Updated on 

October 26, 2021

Vision Center is funded by our readers. We may earn commissions if you purchase something via one of our links.

What is Tele-Optometry?

Tele-optometry appointments are virtual eye exams. They are run through live video conferencing technology, rather than in-person. 

Patients will typically schedule an appointment online with their eye doctor. Then they will attend a virtual eye exam appointment during the chosen time. You can use your smartphone, tablet, or computer to access the live video conference. 

In a study from 2014, about 97 percent of tele-optometric patients said a remote eye exam addressed their concerns. 

DigitalOptometrics: How Telehealth Eye Exams Work

DigitalOptometrics has recently introduced a new technology that enables eye doctors to perform comprehensive eye exams remotely via real-time video conferencing.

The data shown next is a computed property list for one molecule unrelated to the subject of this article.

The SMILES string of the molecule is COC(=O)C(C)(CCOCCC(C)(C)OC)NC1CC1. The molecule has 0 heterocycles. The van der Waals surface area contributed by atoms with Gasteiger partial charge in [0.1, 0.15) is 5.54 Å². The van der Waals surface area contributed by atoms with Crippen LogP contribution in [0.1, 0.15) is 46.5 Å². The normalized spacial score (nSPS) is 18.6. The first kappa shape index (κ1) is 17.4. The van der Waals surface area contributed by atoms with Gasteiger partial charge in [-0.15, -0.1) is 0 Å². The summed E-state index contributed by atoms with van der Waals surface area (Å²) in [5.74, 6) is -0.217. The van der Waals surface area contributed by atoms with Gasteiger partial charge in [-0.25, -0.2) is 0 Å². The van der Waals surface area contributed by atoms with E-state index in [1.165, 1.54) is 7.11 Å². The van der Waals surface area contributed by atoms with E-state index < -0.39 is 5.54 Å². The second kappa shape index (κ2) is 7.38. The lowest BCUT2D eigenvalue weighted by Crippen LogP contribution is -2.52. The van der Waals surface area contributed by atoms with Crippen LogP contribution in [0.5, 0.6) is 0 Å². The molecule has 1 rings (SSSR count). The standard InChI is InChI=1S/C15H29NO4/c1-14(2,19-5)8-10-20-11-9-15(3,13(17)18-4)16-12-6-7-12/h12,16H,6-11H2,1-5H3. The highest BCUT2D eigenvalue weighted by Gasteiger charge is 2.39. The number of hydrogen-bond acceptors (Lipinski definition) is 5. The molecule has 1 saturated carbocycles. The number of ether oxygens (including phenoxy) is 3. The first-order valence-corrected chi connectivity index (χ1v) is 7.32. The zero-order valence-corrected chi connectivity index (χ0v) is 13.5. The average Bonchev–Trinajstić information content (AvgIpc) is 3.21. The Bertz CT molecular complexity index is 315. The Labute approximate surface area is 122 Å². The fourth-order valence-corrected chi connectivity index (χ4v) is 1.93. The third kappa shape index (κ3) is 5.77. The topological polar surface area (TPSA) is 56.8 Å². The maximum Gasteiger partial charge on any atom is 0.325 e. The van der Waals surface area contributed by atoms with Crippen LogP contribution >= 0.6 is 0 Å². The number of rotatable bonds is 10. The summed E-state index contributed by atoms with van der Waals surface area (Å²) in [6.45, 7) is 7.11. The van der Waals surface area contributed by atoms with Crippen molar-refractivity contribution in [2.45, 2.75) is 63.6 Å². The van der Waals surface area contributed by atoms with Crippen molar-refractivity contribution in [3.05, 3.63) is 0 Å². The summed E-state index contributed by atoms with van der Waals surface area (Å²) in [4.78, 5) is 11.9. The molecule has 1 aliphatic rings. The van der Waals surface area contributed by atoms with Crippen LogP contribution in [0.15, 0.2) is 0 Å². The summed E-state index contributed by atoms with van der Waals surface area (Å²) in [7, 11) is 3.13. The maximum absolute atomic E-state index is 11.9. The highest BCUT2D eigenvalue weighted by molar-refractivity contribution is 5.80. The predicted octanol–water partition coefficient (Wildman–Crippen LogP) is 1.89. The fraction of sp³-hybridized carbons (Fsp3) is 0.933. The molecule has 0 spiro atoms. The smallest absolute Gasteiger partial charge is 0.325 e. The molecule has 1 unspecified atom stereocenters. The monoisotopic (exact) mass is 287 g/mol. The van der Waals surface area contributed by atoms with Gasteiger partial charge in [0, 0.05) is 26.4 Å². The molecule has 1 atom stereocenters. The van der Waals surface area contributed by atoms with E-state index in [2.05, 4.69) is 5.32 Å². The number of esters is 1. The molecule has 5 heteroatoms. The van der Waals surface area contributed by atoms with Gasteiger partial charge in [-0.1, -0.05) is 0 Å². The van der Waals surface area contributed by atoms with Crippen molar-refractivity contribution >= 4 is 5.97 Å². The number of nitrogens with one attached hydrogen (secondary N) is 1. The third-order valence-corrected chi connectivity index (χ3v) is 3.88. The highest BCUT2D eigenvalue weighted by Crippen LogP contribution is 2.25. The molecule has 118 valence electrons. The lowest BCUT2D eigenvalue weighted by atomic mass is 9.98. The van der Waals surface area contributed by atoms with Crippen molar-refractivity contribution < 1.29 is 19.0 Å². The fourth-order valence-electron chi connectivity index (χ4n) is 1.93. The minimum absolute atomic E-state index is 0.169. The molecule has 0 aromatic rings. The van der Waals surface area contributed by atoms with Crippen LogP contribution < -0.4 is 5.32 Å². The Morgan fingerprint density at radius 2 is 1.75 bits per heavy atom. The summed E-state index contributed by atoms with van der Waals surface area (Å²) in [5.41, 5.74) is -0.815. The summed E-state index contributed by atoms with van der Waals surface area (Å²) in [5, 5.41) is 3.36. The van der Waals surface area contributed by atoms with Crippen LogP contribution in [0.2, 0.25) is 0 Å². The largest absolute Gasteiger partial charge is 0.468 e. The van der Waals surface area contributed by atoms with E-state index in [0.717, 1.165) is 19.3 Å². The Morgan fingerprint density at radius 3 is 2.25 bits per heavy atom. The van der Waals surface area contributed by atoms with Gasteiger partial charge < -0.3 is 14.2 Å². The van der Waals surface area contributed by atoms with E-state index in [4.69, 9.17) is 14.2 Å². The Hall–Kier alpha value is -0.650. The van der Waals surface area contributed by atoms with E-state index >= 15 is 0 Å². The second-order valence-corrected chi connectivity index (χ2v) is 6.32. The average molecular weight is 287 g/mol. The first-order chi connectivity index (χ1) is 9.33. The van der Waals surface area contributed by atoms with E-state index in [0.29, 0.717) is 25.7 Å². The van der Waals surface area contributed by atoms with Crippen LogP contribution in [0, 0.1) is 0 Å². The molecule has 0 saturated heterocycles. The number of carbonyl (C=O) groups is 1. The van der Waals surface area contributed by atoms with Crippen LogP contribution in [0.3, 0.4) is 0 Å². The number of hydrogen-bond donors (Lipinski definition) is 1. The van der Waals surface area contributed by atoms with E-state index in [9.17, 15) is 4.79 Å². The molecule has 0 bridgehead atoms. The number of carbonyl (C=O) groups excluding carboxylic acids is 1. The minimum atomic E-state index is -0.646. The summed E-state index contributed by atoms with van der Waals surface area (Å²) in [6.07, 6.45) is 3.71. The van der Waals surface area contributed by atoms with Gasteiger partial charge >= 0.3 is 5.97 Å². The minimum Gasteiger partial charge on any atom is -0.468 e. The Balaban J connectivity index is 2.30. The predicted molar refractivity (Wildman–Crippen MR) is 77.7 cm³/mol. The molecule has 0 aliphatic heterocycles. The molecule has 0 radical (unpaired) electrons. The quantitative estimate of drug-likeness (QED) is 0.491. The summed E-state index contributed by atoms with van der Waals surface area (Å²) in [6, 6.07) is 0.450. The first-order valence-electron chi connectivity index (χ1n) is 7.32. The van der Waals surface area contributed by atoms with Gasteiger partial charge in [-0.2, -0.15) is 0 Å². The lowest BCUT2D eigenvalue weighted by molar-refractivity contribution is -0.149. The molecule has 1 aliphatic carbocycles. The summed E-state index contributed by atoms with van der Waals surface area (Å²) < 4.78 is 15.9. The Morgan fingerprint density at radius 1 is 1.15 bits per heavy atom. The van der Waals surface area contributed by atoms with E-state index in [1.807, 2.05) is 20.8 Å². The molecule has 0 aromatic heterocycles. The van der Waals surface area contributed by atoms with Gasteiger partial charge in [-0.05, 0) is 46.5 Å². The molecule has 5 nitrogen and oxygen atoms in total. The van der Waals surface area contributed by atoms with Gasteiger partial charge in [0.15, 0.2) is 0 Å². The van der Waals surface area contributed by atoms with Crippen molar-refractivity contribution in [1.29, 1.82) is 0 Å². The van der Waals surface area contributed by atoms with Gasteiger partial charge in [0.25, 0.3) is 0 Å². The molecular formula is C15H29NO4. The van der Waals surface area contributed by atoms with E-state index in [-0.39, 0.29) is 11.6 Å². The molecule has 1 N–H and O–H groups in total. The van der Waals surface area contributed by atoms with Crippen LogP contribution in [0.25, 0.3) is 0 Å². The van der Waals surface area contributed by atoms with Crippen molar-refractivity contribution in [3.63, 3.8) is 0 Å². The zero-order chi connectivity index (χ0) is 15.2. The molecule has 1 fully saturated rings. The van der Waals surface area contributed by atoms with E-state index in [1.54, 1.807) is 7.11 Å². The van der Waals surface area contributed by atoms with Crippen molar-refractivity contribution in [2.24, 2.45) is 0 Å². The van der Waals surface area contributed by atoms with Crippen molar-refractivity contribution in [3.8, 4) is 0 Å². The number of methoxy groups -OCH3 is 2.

A digital eye exam is similar to an in-office test but with added convenience. The main disadvantage of tele-optometry is that the eye exams are less detailed than in-office exams.

Read more about eye exam costs.  

A tele-optometry eye exam typically consists of three steps, including:

1. Collect Patient Information

As with any doctor’s appointment, your optometrist will ask a series of questions before beginning the eye exam. These questions may include those related to your insurance, medical history, allergies, and medications. 

They will also ask if you have a history with certain eye diseases and conditions, such as dry eye syndrome, diabetic retinopathy, macular degeneration, and glaucoma.

2. Perform Eye Exam 

After the patient’s information is updated, the licensed optometrist will move onto the pre-screening exam. It is essential to have proper working Internet access to ensure the video is of high quality.  

The pre-screening portion of a remote eye exam may include the following tests:

  • Autorefraction. This test uses an autorefractor-keratometer to get an estimate of your eyeglass prescription.